Thousands of Years from Now (1852)
Yes, thousands of years from now men will fly on wings of steam through the air, across the ocean. The young inhabitants of America will visit old Europe. They will come to see the monuments and the great cities, which will then lie in ruins, just as we in our time make pilgrimages to the ruined splendors of southern Asia. Thousands of years from now they will come!
The Thames, the Danube, and the Rhine still roll in their valleys, Mont Blanc still stands firm with its snowy summit, the northern lights still glitter over the lands of the North, but generation after generation has become dust. Mighty names of today are forgotten–as forgotten as those who already slumber under the hill where the rich corn merchant sits and gazes out across his flat and waving cornfields.
“To Europe!” cry the young sons of America. “To the land of our ancestors, that glorious land of memory and legends! To Europe!”
The ship of the air comes. It is crowded with passengers, for this is a much faster crossing than by sea. The electromagnetic wire under the ocean has already cabled the number of the aerial travelers. Already Europe is in sight–the coast of Ireland. But the passengers are still asleep and will not be called until they are over England. It is there that they still take their first step onto the soil of Europe, in the land of Shakespeare, as the intellectual call it, or the land of politics and land of machines, as it is called by others.
Here they stay a whole day! That is all the time this busy generation can give to the whole of England and Scotland. Then they rush on, through the tunnel under the English Channel, to France, the country of Charlemagne and Napoleon. The learned among them speak of Molière and the classic and romantic school of remote antiquity; others applaud the names of heroes, poets, and scientists whom our time does not yet know, but who will in afterdays be born in that crater of Europe, Paris.
Now the steamboat of the air crosses the country whence Columbus set sail, where Cortez was born, and where Calderón sang his dramas in resounding verse. Beautiful, black-eyed women still live in those blooming valleys, and the ancient songs tell of the Cid and the Alhambra.
Then through the air, across the sea, to Italy, where once stood old, eternal Rome. It has vanished! The Campagna is a desert; a solitary ruined wall is shown as the remains of St. Peter’s, and there is even doubt that this ruin is authentic.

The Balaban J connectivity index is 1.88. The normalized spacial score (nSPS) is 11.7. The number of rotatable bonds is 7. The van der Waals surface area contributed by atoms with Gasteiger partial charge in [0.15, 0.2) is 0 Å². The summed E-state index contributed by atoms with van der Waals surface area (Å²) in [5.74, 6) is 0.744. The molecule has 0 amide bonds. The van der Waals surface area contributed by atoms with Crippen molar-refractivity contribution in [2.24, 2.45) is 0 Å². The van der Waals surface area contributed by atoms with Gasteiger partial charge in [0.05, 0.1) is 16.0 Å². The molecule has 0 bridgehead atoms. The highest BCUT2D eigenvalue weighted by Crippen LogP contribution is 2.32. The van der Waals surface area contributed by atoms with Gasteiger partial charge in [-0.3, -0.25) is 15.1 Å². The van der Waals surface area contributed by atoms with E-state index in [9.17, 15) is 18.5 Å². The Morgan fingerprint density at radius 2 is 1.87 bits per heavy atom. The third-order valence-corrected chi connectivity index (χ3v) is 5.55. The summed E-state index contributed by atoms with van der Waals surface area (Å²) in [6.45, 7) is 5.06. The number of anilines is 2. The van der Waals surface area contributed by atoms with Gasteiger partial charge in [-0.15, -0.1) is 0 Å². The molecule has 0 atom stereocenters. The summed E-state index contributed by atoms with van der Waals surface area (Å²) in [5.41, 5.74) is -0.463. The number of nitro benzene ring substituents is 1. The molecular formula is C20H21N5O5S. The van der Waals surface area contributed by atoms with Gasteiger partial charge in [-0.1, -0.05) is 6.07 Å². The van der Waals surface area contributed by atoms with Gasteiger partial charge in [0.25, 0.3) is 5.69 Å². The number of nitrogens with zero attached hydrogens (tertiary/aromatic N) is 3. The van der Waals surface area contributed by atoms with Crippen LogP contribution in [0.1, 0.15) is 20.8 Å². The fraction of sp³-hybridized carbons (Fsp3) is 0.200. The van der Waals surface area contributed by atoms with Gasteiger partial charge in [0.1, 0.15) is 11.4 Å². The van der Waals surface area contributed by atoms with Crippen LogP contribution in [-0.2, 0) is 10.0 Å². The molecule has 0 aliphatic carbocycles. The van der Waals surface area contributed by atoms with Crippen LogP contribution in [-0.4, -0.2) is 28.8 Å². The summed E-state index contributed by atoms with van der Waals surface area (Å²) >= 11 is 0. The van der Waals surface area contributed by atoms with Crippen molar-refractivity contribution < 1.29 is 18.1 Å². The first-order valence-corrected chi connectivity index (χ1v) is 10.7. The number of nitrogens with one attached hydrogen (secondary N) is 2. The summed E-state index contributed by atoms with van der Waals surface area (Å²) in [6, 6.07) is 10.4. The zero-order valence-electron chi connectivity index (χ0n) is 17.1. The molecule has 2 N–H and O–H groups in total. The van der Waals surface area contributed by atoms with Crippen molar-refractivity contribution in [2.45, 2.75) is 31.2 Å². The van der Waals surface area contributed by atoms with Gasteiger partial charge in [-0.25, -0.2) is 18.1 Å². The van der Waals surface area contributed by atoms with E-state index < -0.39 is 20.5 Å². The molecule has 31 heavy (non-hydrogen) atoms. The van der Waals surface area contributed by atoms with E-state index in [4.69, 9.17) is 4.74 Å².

On to Greece, to spend a night in the hotel at the top of Mount Olympus, just so they can say that they have been there. Then to the Bosporus, for a few hours’ rest and to see the spot where Byzantium stood; and where legends tell of the harems of the Turks, poor fishermen are now spreading their nets.
Over the ruins of the mighty cities of the Danube, cities that we in our days know not yet; and on the rich sites of some of those which time shall yet bring forth, the air travelers sometimes descend, only to depart again quickly.
Down below lies Germany, which was once covered with a massive network of railways and canals. Germany, where Luther spoke, and Goethe sang, and Mozart once held the scepter of music! Great names of science and art now shine there–names still unknown to us. One day’s stopover for Germany, and one for the other–the country of Oersted and Linnaeus, and for Norway, land of old heroes and young Norwegians. Iceland is visited on the journey home; the geysers burst forth no more, the volcano Hecla is extinct, but that great island is still fixed in the foaming sea, mighty monument of legend and poetry.
“There is really a great deal to be seen in Europe,” says the young American proudly. “And we’ve seen it in eight days; and it is quite possible, as the great traveler” (and here he names one of his contemporaries) “tells us in his famous book, How to See All Europe in Eight Days.”
By H.C. Andersen (1852). Translation by Jean Hersholt, published in The Complete Andersen (New York, 1949).